When I was studying journalism in graduate school at Temple University in the mid-1970s, I learned that understanding the context of a situation is essential to a story. As part of this training, we were taught to include the age of the people we wrote about. It was considered a material fact without which our work was deemed unacceptable, incomplete.
Later in life when I was no longer reporting but still practicing the habit, it frequently got me into disputes. Women found it inappropriate and insulting, and some men objected to being “labeled” as a certain age. I’ve always argued that knowing people’s age helps to contextualize their life experience and may provide insights into their worldview and attitudes.
What Shook Your World, and When?
Today, I can’t tell if someone graduated high school at around the same time I did or 10 years earlier or later. It makes all the difference. For instance, if you were in second grade when John F. Kennedy was assassinated, it may barely have registered a blip on your mental timeline. But if you were a senior in high school, it could mark an indelible before-and-after after point with long-term implications for the way you think and react to life’s vicissitudes.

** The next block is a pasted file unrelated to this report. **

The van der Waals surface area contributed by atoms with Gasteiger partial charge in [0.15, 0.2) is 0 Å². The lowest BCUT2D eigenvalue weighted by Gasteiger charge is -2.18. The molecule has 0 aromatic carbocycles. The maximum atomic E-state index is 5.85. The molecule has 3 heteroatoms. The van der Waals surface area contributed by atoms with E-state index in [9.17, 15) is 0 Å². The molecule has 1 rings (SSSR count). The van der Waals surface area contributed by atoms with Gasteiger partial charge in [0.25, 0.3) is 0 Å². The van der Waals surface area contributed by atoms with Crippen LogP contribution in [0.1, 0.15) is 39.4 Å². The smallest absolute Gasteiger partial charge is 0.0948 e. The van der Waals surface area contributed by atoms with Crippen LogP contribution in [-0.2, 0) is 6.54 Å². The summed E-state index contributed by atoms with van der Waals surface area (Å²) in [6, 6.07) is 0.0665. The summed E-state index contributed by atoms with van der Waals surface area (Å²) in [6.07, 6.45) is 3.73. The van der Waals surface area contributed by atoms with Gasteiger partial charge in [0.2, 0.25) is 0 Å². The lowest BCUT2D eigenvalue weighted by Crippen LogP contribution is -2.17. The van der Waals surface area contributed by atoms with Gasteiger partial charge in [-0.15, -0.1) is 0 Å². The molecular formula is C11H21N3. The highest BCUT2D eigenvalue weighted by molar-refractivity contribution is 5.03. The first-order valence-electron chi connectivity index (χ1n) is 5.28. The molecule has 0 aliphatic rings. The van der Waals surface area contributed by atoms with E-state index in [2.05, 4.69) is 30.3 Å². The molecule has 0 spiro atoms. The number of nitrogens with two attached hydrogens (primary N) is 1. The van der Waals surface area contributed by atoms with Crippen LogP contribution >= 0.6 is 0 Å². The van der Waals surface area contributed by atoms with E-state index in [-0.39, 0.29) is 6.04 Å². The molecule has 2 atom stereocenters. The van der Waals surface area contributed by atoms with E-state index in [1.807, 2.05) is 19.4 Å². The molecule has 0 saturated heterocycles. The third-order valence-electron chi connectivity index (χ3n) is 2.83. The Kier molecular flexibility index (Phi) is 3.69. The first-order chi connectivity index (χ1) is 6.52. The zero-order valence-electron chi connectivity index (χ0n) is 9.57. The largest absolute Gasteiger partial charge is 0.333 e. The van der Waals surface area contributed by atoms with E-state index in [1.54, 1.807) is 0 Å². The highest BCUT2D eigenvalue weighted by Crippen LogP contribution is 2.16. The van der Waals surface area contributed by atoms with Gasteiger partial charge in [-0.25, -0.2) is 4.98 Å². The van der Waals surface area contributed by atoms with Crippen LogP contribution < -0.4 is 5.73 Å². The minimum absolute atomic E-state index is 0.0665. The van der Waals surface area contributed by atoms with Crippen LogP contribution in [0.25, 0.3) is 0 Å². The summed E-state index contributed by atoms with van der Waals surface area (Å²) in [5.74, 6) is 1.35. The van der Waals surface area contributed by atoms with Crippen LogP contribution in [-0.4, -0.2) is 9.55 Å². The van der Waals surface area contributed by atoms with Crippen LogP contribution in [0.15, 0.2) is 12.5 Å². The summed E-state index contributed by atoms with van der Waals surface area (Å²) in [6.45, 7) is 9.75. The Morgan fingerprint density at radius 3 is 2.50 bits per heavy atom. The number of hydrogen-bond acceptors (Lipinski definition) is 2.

People my parents’ age, having lived through the Great Depression, frequently hoard rolls and leftovers from dinners at restaurants even though they have food to spare at home. On the other hand, today’s kids living through the age of new millennium massacres in elementary and high schools throughout the country are likely to have their sense of security and well-being warped for life.
The Fierce Urgency of Now
Consider the present. In one of his daily press briefings, New York Gov. Andrew M. Cuomo, 62, the coronavirus pandemic’s U.S. pater familias, described this period as follows:
You are living a moment in history … one of those moments they’re going to write and … talk about for generations … a moment that is going to change this nation. This is a moment that forges character, forges people, changes people — make them stronger, make them weaker — but this is a moment that will change character.
If you ask me, the effect this moment has on you will be different — perhaps vastly so — depending on your age. So when someone like me asks how old you are, please, don’t give them a lecture, just a number. It helps me understand who you are and what you’re going through. Thanks for understanding.